Institute for Agricultural and Biological Sciences
Kurashiki 710, Japan
Hayashi et al. (1980) investigated morphological and physiological features of more than 200 strains which were collected by Dr. J. R. Witcombe in 1974 and 1976 from four districts (named A, B, C and D in this paper) of northern Pakistan and India (Figure 1). According to them, 90-100% of the strains in A and B districts and 20-50% of the strains in C and D districts were of spring growth habit (Table 1). A further study was made of the genotype constitutions for spring growth habit using these Witcombe's collections, together with Tibetan strains collected by Dr. H. Smith (1935).
F2 hybrids from crosses between spring strains of the collections and some certain winter cultivars with known genotypes and their F3 strains were grown under 24 hr illumination in a greenhouse, and investigated for segregation of spring and winter type plants. In these experiments, two kinds from A and B districts were mainly of Sh2Sh3 genotype, while those from C and D districts were mostly Sh2 genotype. On the other hand, Tibetan spring barleys consisted of Sh2Sh3 and Sh2 genotype strains in almost the same frequency, with one exception of one recessive and one dominant genotype strain, ShSh2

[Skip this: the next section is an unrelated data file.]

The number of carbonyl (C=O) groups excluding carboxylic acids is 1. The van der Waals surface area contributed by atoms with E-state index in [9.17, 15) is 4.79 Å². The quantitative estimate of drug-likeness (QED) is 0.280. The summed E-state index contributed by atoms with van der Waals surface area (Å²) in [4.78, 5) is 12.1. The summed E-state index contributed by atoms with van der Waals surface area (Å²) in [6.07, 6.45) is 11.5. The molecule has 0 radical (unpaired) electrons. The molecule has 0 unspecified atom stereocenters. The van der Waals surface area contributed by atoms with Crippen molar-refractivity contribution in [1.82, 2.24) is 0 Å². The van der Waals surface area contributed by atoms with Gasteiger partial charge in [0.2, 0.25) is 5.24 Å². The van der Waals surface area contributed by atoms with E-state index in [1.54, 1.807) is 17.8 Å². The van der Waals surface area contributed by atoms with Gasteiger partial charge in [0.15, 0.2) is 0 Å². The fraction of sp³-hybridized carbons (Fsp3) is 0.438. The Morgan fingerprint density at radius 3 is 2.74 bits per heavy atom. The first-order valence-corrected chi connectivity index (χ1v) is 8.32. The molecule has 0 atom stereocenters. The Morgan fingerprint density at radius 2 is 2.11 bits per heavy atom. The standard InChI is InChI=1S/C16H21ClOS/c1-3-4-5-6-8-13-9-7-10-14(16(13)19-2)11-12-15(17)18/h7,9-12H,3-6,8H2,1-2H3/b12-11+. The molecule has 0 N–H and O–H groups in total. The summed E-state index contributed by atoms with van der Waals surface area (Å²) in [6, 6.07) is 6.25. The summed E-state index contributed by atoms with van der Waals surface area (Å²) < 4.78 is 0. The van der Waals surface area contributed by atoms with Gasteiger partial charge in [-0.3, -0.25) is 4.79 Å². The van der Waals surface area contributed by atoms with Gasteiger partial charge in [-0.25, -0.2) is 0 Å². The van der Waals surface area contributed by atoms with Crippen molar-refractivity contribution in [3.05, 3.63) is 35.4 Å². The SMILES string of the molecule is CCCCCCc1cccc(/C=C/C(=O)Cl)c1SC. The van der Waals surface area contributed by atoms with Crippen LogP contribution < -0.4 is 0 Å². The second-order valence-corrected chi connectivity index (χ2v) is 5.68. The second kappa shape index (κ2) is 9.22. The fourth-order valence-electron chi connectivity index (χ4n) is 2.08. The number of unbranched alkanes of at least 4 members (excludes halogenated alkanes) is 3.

According to our study hitherto made of spring varieties collected from various regions of the world, the Sh2Sh3 genotype occurs most frequently in North Pakistan, North India, Tibet and Ethiopia. Furthermore, according to collectors' records, these genotype strains were collected in rather higher altitude than those of the Sh2 genotype. This may suggest that the Sh2Sh3 genotype strains are more adaptive to higher altitude than the Sh2 genotype ones.